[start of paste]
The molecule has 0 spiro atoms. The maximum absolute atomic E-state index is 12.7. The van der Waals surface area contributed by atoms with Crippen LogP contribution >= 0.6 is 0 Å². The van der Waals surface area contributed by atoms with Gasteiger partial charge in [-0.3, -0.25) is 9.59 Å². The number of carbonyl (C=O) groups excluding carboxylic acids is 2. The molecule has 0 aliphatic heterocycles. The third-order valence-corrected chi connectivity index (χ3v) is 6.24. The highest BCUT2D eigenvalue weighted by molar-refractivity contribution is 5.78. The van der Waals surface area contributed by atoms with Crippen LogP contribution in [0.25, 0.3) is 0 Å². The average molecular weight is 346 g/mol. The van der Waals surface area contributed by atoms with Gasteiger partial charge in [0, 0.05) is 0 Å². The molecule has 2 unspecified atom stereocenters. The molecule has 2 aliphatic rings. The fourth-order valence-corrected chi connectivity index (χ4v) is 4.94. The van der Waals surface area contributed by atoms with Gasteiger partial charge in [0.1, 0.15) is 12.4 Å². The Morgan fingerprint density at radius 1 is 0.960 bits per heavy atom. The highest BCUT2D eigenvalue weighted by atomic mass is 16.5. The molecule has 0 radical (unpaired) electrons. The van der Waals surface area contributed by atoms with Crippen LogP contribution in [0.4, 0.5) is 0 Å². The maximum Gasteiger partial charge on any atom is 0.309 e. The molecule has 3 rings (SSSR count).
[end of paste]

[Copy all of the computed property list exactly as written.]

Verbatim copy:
The molecule has 0 spiro atoms. The maximum absolute atomic E-state index is 12.7. The van der Waals surface area contributed by atoms with Crippen LogP contribution >= 0.6 is 0 Å². The van der Waals surface area contributed by atoms with Gasteiger partial charge in [-0.3, -0.25) is 9.59 Å². The number of carbonyl (C=O) groups excluding carboxylic acids is 2. The molecule has 0 aliphatic heterocycles. The third-order valence-corrected chi connectivity index (χ3v) is 6.24. The highest BCUT2D eigenvalue weighted by molar-refractivity contribution is 5.78. The van der Waals surface area contributed by atoms with Crippen LogP contribution in [0.25, 0.3) is 0 Å². The average molecular weight is 346 g/mol. The van der Waals surface area contributed by atoms with Gasteiger partial charge in [0, 0.05) is 0 Å². The molecule has 2 unspecified atom stereocenters. The molecule has 2 aliphatic rings. The fourth-order valence-corrected chi connectivity index (χ4v) is 4.94. The van der Waals surface area contributed by atoms with Gasteiger partial charge in [0.1, 0.15) is 12.4 Å². The Morgan fingerprint density at radius 1 is 0.960 bits per heavy atom. The highest BCUT2D eigenvalue weighted by atomic mass is 16.5. The molecule has 0 radical (unpaired) electrons. The van der Waals surface area contributed by atoms with Crippen LogP contribution in [0.4, 0.5) is 0 Å². The maximum Gasteiger partial charge on any atom is 0.309 e. The molecule has 3 rings (SSSR count).